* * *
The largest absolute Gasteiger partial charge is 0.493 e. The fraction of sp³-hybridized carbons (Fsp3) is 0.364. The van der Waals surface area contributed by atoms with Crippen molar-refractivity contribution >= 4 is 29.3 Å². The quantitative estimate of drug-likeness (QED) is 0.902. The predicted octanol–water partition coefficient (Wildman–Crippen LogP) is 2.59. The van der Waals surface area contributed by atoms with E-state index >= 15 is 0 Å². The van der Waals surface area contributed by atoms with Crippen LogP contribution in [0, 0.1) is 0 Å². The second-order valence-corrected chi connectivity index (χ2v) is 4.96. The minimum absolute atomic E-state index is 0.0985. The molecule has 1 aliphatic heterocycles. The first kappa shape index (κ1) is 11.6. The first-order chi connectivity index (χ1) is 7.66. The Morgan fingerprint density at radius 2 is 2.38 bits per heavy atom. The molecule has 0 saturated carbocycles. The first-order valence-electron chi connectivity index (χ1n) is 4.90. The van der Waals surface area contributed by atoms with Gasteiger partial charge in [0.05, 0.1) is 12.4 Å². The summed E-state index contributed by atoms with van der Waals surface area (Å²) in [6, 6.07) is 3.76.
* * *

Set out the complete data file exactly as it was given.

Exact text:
The largest absolute Gasteiger partial charge is 0.493 e. The fraction of sp³-hybridized carbons (Fsp3) is 0.364. The van der Waals surface area contributed by atoms with Crippen molar-refractivity contribution >= 4 is 29.3 Å². The quantitative estimate of drug-likeness (QED) is 0.902. The predicted octanol–water partition coefficient (Wildman–Crippen LogP) is 2.59. The van der Waals surface area contributed by atoms with E-state index >= 15 is 0 Å². The van der Waals surface area contributed by atoms with Crippen LogP contribution in [0, 0.1) is 0 Å². The second-order valence-corrected chi connectivity index (χ2v) is 4.96. The minimum absolute atomic E-state index is 0.0985. The molecule has 1 aliphatic heterocycles. The first kappa shape index (κ1) is 11.6. The first-order chi connectivity index (χ1) is 7.66. The Morgan fingerprint density at radius 2 is 2.38 bits per heavy atom. The molecule has 0 saturated carbocycles. The first-order valence-electron chi connectivity index (χ1n) is 4.90. The van der Waals surface area contributed by atoms with Gasteiger partial charge in [0.05, 0.1) is 12.4 Å². The summed E-state index contributed by atoms with van der Waals surface area (Å²) in [6, 6.07) is 3.76.